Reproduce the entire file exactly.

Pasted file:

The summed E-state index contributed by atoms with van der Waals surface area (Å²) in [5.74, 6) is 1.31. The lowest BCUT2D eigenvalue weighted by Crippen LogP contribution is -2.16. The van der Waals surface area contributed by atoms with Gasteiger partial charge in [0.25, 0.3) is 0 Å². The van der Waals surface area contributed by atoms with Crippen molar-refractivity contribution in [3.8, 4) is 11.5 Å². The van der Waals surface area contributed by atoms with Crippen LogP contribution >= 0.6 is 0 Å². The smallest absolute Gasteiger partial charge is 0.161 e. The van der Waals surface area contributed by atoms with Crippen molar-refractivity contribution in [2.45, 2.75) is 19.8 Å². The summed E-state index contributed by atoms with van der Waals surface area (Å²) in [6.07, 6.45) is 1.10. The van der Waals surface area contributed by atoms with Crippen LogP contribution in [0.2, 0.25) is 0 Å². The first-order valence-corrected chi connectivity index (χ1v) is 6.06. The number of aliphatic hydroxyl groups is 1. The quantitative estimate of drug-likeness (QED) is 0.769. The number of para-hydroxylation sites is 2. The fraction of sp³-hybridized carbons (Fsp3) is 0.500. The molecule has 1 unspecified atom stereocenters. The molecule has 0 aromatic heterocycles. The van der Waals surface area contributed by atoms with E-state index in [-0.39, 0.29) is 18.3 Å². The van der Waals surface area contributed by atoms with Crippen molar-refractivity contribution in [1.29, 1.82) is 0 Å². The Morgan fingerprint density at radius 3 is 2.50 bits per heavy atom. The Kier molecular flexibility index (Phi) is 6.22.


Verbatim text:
The summed E-state index contributed by atoms with van der Waals surface area (Å²) in [5.74, 6) is 1.31. The lowest BCUT2D eigenvalue weighted by Crippen LogP contribution is -2.16. The van der Waals surface area contributed by atoms with Gasteiger partial charge in [0.25, 0.3) is 0 Å². The van der Waals surface area contributed by atoms with Crippen molar-refractivity contribution in [3.8, 4) is 11.5 Å². The van der Waals surface area contributed by atoms with Crippen LogP contribution >= 0.6 is 0 Å². The smallest absolute Gasteiger partial charge is 0.161 e. The van der Waals surface area contributed by atoms with Crippen molar-refractivity contribution in [2.45, 2.75) is 19.8 Å². The summed E-state index contributed by atoms with van der Waals surface area (Å²) in [6.07, 6.45) is 1.10. The van der Waals surface area contributed by atoms with Crippen LogP contribution in [0.2, 0.25) is 0 Å². The first-order valence-corrected chi connectivity index (χ1v) is 6.06. The number of aliphatic hydroxyl groups is 1. The quantitative estimate of drug-likeness (QED) is 0.769. The number of para-hydroxylation sites is 2. The fraction of sp³-hybridized carbons (Fsp3) is 0.500. The molecule has 1 unspecified atom stereocenters. The molecule has 0 aromatic heterocycles. The van der Waals surface area contributed by atoms with E-state index in [-0.39, 0.29) is 18.3 Å². The van der Waals surface area contributed by atoms with Crippen molar-refractivity contribution in [1.29, 1.82) is 0 Å². The Morgan fingerprint density at radius 3 is 2.50 bits per heavy atom. The Kier molecular flexibility index (Phi) is 6.22.